How Locatee can help: We originally designed the Simulate Reassignment feature in Locatee to help you find out how many workplaces can be reassigned without risking a space shortage. However, you can also use this feature to find out how many workplaces to add to a department or work zone in order to bring down peak utilisation. 


In the example above, in order to lower Peak Utilisation by 50%, 23 workstations need to be added to the Accounting department.


Corporate real estate and facilities management may not be the first things to come to mind during the times of a pandemic. But as we begin to shift from mandated working-from-home policies and emerge out of the global crisis together, the physical office space will take on a more important role than ever before.

To learn more about how Locatee’s workplace analytics can help you better monitor and assess your organisation’s real estate portfolio and workplace occupancy,
see our free product overview or get in touch with us.

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Why measure workplace occupancy?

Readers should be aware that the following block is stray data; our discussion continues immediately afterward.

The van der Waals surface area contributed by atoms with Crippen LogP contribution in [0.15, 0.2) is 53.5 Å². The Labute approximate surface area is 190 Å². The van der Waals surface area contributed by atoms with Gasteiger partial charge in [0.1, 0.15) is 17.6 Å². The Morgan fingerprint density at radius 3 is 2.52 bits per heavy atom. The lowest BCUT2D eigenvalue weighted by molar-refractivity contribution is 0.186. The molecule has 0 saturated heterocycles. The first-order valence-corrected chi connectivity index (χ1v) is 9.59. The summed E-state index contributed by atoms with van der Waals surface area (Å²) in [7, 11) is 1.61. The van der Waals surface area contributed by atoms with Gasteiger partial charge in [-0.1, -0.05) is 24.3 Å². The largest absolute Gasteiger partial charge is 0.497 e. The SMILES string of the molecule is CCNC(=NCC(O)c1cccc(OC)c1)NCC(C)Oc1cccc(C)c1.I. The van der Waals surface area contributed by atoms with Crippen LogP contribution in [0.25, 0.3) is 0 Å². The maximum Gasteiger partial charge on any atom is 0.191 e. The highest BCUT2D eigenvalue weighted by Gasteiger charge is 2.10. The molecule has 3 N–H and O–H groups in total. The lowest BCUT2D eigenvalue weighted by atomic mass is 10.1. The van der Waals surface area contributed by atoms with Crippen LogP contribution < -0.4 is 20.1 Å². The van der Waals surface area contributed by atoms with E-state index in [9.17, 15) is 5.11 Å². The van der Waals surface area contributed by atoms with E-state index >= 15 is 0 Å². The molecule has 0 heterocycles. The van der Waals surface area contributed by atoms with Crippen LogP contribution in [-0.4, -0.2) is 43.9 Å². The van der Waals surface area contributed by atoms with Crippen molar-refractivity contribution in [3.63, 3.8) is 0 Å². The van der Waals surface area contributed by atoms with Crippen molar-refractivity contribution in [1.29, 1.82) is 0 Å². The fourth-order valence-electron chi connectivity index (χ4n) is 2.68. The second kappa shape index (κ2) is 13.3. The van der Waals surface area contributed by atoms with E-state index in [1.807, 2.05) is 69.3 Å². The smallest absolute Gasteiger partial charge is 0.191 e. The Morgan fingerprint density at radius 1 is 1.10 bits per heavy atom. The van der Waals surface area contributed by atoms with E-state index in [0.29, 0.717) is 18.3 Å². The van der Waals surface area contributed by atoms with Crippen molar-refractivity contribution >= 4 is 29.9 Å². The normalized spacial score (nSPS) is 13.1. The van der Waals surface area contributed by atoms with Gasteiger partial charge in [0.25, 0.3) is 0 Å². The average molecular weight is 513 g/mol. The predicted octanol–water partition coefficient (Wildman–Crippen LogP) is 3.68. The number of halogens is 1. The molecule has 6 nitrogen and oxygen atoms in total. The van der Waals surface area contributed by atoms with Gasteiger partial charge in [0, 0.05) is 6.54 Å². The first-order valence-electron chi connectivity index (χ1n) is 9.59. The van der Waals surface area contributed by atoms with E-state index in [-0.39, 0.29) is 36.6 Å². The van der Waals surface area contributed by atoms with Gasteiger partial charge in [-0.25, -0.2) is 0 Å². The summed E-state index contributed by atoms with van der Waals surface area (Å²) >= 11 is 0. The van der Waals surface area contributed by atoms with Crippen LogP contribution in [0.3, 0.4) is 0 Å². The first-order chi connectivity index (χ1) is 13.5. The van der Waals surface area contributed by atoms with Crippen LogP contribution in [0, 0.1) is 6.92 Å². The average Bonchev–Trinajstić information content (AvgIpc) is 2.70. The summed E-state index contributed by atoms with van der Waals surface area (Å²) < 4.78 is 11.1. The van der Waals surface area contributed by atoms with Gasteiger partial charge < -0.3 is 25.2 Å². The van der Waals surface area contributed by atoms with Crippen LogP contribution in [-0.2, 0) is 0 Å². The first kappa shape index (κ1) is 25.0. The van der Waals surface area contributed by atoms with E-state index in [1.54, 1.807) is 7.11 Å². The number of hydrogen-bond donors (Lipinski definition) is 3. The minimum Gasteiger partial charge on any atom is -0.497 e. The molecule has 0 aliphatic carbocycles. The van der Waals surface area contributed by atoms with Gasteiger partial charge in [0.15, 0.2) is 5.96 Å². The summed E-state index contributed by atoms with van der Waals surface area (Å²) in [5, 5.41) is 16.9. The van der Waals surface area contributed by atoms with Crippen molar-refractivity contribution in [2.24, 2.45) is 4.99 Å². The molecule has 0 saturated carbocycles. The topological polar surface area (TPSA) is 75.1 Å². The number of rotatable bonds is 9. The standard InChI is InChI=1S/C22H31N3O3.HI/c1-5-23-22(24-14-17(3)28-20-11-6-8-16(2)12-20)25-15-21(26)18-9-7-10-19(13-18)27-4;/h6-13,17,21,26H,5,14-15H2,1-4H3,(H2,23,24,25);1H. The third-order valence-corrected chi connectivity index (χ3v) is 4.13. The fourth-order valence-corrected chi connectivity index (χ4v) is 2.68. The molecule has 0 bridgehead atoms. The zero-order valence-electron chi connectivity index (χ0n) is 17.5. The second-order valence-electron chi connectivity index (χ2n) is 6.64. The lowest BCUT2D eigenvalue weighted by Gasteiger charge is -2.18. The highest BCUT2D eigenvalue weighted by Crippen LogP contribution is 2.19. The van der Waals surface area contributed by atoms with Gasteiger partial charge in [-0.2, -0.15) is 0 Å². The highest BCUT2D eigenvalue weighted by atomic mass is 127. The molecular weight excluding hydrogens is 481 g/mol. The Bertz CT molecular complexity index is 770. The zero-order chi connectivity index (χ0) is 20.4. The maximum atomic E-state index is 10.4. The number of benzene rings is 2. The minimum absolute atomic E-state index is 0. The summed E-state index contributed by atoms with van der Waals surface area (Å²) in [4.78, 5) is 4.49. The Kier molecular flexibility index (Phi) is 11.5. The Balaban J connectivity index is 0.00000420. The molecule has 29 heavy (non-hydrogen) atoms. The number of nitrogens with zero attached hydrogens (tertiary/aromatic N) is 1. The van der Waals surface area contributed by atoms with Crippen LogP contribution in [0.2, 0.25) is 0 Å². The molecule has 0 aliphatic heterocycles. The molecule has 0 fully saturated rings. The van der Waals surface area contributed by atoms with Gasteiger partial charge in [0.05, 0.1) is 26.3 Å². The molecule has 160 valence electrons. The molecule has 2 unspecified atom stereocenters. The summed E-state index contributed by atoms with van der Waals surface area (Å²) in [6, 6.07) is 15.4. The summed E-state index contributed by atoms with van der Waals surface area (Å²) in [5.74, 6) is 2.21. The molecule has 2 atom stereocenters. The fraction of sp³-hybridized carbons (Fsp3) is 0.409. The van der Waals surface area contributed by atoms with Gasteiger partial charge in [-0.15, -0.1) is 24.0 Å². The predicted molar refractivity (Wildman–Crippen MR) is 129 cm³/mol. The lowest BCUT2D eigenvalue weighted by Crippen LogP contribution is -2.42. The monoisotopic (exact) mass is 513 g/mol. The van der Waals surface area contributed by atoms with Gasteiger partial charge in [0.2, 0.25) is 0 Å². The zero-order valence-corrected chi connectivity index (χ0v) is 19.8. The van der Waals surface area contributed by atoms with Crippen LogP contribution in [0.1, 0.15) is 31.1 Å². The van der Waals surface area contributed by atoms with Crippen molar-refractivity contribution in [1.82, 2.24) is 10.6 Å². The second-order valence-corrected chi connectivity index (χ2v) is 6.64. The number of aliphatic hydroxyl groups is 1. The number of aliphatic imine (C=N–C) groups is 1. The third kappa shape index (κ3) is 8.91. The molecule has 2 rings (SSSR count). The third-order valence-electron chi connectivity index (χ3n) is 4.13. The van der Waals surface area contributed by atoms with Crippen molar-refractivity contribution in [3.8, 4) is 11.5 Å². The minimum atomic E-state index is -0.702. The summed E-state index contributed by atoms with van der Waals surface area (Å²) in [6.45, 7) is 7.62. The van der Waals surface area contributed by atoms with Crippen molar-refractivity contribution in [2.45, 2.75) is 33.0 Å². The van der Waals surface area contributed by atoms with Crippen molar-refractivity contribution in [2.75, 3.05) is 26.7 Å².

Companies today feel the increasing squeeze to track how much they spend, and the objective of reducing and streamlining operating costs have become a Sisyphus-like struggle of neverending optimization. Apart from pecuniary pressures, another reason for finding the best technologies for measuring workplace occupancy stems from leaders and managers seeking to understand their workforce in the greater mission to create a better future of work.

It should come as no surprise, then, that some of the largest investments made by organizations today are in the realm of office space. However, creating an optimal, effective, and ultimately smarter workplace requires more than thoughtfully designed form and function. It requires information and data. Enter workplace analytics solutions.

Albeit still somewhat of a niche topic, critical discussions surrounding workplace analytics solutions are gaining a fast foothold in the to-dos of Corporate Real Estate Managers and Workplace Experience Directors. Although measuring working patterns to determine space requirements and needs for offices is becoming an imperative, the flexibility and mobility of today’s workforce present a formidable challenge to obtaining reliable data.

This guide will help you navigate your complex smart building landscape >

The decision fatigue of seeking a solution

Traditionally, companies have relied on manual counting and surveys to measure the utilization of a workplace. A tactic not only prone to human error, but also incredibly time-intensive and unfit for scaling across large corporate real estate portfolios. Furthermore, manual studies do not satisfy demands for continuous data. Instead, they only reflect information gathered from a single point in time.